Substantive fairness in terms of the new CCMA guidelines: misconduct arbitrations

Feb 10, 2012


The CCMA guidelines for commissioners regarding misconduct arbitrations, effective from 1
January 2011, deal with how an arbitrator should conduct arbitration proceedings; evaluate
evidence for the purpose of making an award; assess the procedural fairness of a dismissal;
assess the substantive fairness of a dismissal; and determine the remedy for an unfair
dismissal. The guidelines supplement the provisions of the Code of Good Practice: Dismissal
(‘the Code’). The aim is to promote consistent decision-making in arbitrations dealing with
dismissals for misconduct.

This contribution deals with the issue of substantive fairness.

How is guilt determined?

The guidelines confirm the provisions of the Code provides as far as determining guilt is
concerned. Item 7 of the Code provides that the commissioner should consider whether or not –

  • the employee contravened a rule or standard regulating conduct in, or relevant to, the
  • if a rule or standard was contravened, whether
  • the rule was a valid or reasonable rule or standard;
  • the employee was aware, or could reasonably be aware of the rule or standard;
  • if the rule or standard has been consistently applied by the employer.

This entails a factual enquiry into the substantive fairness of a dismissal. Evidence (verbal or
documentary) or an admission from the employee is required to prove each of the elements
mentioned above. Employers will have a much easier time proving their case at arbitration if
they have written policies and codes in place regulating behaviour at the employer’s place of
business. These policies and codes must be readily available to all employees in a manner and
form easily accessible and understandable. By providing appropriate induction and orientation
training to all employees at the commencement of their employment, employers will have no
difficulty in proving employee awareness of their codes and policies. It is trite that the employer
should document steps taken against previous contraventions of the rule or standard by other
employees. This will provide proof of consistent application of the rule or standard.

How is a sanction determined?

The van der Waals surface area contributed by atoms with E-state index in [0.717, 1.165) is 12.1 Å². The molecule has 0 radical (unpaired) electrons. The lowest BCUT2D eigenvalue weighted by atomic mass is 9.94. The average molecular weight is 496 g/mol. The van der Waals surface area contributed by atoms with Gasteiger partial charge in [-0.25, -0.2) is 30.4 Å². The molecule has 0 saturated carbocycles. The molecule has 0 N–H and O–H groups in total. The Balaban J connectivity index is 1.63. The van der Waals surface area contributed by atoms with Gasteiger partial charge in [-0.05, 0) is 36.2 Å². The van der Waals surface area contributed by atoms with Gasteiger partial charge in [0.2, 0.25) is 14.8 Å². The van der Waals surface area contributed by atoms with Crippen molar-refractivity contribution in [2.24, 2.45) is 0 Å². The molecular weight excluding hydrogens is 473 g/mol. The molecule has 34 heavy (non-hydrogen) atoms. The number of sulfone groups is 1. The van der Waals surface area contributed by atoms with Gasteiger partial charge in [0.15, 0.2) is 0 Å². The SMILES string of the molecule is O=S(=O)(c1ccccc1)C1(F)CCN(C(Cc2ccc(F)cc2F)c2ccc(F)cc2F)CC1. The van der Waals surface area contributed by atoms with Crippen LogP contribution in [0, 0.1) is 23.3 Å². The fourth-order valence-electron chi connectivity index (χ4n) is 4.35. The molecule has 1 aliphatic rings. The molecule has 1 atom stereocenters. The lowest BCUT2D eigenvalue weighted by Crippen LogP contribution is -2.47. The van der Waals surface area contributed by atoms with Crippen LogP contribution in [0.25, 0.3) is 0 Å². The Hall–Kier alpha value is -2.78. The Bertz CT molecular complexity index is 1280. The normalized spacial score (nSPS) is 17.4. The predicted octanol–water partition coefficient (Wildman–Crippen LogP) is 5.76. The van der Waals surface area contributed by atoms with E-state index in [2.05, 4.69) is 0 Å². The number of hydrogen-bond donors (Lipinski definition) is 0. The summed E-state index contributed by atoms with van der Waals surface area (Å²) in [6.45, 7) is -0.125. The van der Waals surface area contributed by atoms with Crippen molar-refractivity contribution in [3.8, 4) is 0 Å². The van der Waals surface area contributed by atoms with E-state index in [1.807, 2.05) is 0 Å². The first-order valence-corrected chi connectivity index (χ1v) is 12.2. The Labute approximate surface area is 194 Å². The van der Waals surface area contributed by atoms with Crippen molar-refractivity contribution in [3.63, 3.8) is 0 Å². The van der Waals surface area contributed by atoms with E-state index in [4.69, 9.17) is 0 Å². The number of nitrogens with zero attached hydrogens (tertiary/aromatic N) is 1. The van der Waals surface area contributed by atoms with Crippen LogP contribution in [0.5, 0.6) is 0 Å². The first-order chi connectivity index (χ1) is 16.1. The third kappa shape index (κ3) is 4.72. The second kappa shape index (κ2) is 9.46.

Because the Code of Good Practice: Dismissal promotes progressive discipline, it distinguishes
between single acts of misconduct that may justify the sanction of dismissal and those that may
do so cumulatively. The Code identifies gross dishonesty, willful damage to property,
endangering the safety of others, assault and gross insubordination as examples of what may
constitute serious misconduct that may justify dismissal even in the event of a single
contravention. In general, the gravity of the contravention will determine the appropriate

The guidelines offer a very useful approach to the determination of an appropriate sanction.
This involves two enquiries. The first is an enquiry into the sanction as a response to the
contravention of the rule, i.e., relating to the gravity of the transgression, and the second is one
into the circumstances of that contravention.

To support a dismissal, the employer will have to lead evidence about the seriousness of the
misconduct: this should include evidence regarding the risk that the contravention posed to the
employer and, the risk of further instances of misconduct in the future and the impact thereof on
the employer’s business. The circumstances of the transgression, e.g., the fact that it was
planned, or that the employee failed to cooperate in investigations, as well as the cumulative
effect of the employee’s disciplinary record could be important aspects to highlight in evidence.
It will not be sufficient for an employer just to argue at the end of the case about the impact of
the transgression: actual evidence must be provided during the presentation of the employer’s

An interesting aspect of the guidelines is that it specifically uses the risk management analogy
as an aid to determine sanction. According to the guidelines, dismissal should not be seen as a
punishment, but as a rational response to risk management in the workplace. The employer
should therefore highlight why the employee’s circumstances, the nature of the position the
employee was appointed to, and the circumstance of the contravention justifies a sanction of
dismissal as a means of mitigating the risk of reoccurrence.

What role do an employee’s personal circumstances play in deciding on a sanction?

According to the guidelines, personal circumstances should be work related, e.g., long service, a
clean disciplinary record and a disability caused by an accident at work or the effect of dismissal
on an employee close to retirement. Issues such as the size of the employee’s family are not
work related and therefore carry little, if any weight.

However, aggravating circumstances may have the effect of justifying a more severe sanction
than one prescribed in the code or normally imposed by employers either generally or in the
sector, or may offset personal circumstances which may otherwise have justified a different
sanction. Employers should try and anticipate the various work-related mitigating factors the
employee will present at the disciplinary hearing (relating to the nature of the job, the
circumstances of the contravention and the employee being close to retirement age or length of

service and clean disciplinary record). If possible, the employers should attempt to offset the
employee’s mitigating factors when presenting its aggravating factors by highlighting the risk of
further instances of misconduct the employer might face if the employment relationship is

Barney Jordaan & Andrea de Jongh

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